Tokyo’s proud and stubborn patriarchy hasn’t been the same since July 31, 2016. That’s when the capital city’s 14 million people opted to elect a woman for governor, over Prime Minister Shinzo Abe’s chosen candidate.
The establishment didn’t see Yuriko Koike coming. After a brief stint as defense minister in 2007, she spent several quiet years as a parliament member. But by mid-2016, Koike had enough of the revolving door of 60-something men from Japan Inc. central casting running Tokyo. All promised to diversify decision-making, narrow the gender gap, and pull more women into politics. All had failed. So, Koike threw her hat in the ring.
The timing was as ideal as Koike’s sales pitch: an outsider ready to upend the status quo in a city grown complacent. She zeroed in on corruption and tepid wage growth. Remarkably, she won male voters along with women, securing broad support from voters seeking fresh ideas and new energy. Her milestone put a spotlight on Japan’s gender-imbalance problem—and highlighted a clear solution to the economy’s decades-long malaise.
In just 14 months, Koike took on the powerful nuclear and tobacco lobbies. She demanded a detailed accounting of why 2020 Olympics costs are already double initial estimates. She delayed the relocation of the famed Tsukiji fish market because of toxic-soil concerns. Her popularity surged, while Abe’s waned amid cronyism scandals.
Now, Koike, 65, wants to take her success national with her brand-new Party of Hope, formed Sept. 25. It promises to boost stagnant wages, increase use of renewable energy, and raise Japan’s global competitiveness if given the mandate to do so in the national election taking place Sunday (Oct. 22).
It’s a decidedly uphill climb. Abe’s Liberal Democratic Party has essentially led Japan for 62 years, has a near-lock on rural voters, and uses its financial war chest to wage negative campaigns against challengers. But no matter the outcome Sunday, Japan’s liveliest election in ages is already producing a clear winner: women.
Since December 2012, Abe talked early and often about empowering women as part of his ‘Abenomics’ program. The scheme has three parts: monetary easing, fiscal loosening, and deregulation. Better utilizing the female workforce is a key element of phase three. Goldman Sachs estimates (pdf), for example, that gross domestic product would get a 15% boost if the female labor participation rate matched that of men (about 80%). Closing the gap is the fastest way to boost productivity and offset a shrinking and aging labor pool.
To date, Abe’s goal of making Japan a place where “all women can shine” is more hype than reality. Abe discarded a vow to ensure women hold 30% of leadership positions by 2020. On his watch, Japan fell on the World Economic Forum’s gender equality index, to 111th from 98th place. Japan, it bears noting, trails Saudi Arabia in the number of women in politics.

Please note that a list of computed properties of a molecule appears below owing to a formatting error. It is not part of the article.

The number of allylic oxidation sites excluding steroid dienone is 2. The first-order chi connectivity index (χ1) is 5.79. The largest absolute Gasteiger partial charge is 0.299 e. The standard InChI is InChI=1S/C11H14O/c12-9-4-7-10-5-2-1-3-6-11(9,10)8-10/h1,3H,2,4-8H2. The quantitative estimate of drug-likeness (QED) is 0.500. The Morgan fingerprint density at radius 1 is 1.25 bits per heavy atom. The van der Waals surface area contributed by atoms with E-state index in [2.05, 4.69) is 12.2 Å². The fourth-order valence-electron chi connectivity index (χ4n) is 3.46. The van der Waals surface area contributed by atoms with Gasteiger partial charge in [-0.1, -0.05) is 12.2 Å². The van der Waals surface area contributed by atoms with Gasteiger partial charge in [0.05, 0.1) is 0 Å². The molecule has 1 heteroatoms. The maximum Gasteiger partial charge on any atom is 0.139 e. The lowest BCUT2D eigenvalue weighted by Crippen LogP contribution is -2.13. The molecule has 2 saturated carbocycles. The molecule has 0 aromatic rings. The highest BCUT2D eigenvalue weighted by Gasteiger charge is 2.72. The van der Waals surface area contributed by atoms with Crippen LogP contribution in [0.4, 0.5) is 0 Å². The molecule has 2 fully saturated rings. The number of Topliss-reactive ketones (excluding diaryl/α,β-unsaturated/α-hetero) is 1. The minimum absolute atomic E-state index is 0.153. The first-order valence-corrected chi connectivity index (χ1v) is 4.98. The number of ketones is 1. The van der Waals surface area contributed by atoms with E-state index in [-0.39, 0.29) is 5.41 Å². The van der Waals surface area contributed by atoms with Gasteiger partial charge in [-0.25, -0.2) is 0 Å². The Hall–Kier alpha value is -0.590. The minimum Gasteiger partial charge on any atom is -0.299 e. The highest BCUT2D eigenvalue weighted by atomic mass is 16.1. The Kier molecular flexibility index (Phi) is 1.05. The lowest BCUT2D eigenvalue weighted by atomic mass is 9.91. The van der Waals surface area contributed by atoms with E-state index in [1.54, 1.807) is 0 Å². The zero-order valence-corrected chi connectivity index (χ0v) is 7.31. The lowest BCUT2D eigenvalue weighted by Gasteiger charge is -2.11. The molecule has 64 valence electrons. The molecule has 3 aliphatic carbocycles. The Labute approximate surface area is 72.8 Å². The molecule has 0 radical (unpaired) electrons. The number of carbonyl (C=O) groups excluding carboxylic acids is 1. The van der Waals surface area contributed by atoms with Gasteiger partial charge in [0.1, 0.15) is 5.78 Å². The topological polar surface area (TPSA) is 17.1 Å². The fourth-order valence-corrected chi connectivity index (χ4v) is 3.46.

Koike’s party would do better. It plans to remove “institutional impediments” to gender-pay equality and a better work-life balance, and support more progressive corporate mindsets. Koike vows to prod more women to run for public office and speaks approvingly of Europe-like quotas for women in politics and business. Just 49 of the Party of Hope’s 234 candidates are women, highlighting how far Japan needs to go to recruit female candidates to run for office.
Yet the real power of the Koike effect may be filling the role-model void.
Abe, for example, only allotted two of 20 cabinet slots for women. He’s never entrusted a key ministry to a woman: foreign affairs, finance or chief cabinet secretary. The private sector is hardly diversity central: not one Nikkei 225 company is run by a Japanese woman.
Enter Koike, who’s leaning in to an extent Japan has never seen before— a smart, strong woman fluent in English, Arabic, and the language of political warfare.
“’Womeonomics’ needs a boost from its own kind,” says Nancy Snow, professor of foreign studies at Kyoto University. “Koike is able to speak from experience and not from the perspective of the current PM, who lacks authenticity on the issue. It’s like who do you want talking about women and economics—Donald Trump or Hillary Clinton?”
Koike “can serve as a model inspiring other women sick of being mommy-tracked and has tapped a woman as her deputy governor, backing up words with action,” adds Jeff Kingston, director of Asian studies at Temple University’s Tokyo campus. “Maybe this will goad Abe into delivering on some of his broken promises.”
Sheryl Sandberg’s 2013 bestseller Lean In urged women to challenge patriarchal norms. In Japan, though, equal pressure must come from the other side. Women entering the workforce face chronic job insecurity, maternity harassment, enabling human-resources departments and a near-impossible task of finding affordable daycare. Japan Inc. is still wedded to an early-20th century ethos of men work, women keep house—to its detriment.
Koike is challenging these growth-killing conventions— and Japanese gender stereotypes that women aren’t good leaders. On her 2013 book tour, Sandberg advised a Tokyo audience to “get rid of the idea that men lead organizations and it is appropriate for women to support the men’s jobs.” Koike is a bona fide conservative, part of a rightist movement seeking to alter the pacifist postwar constitution so that Japan can build a more muscular military. That could be a plus with skeptical male voters. Koike, Snow says, “speaks to policies that transcend her women status—nuclear, constitution—and she isn’t seen as ‘expecting’ the female support. Plus, so far, no big gaffes or controversies. Fingers crossed.”
Male-dominated Japan may never be the same—and that’s good news for its deflationary economy.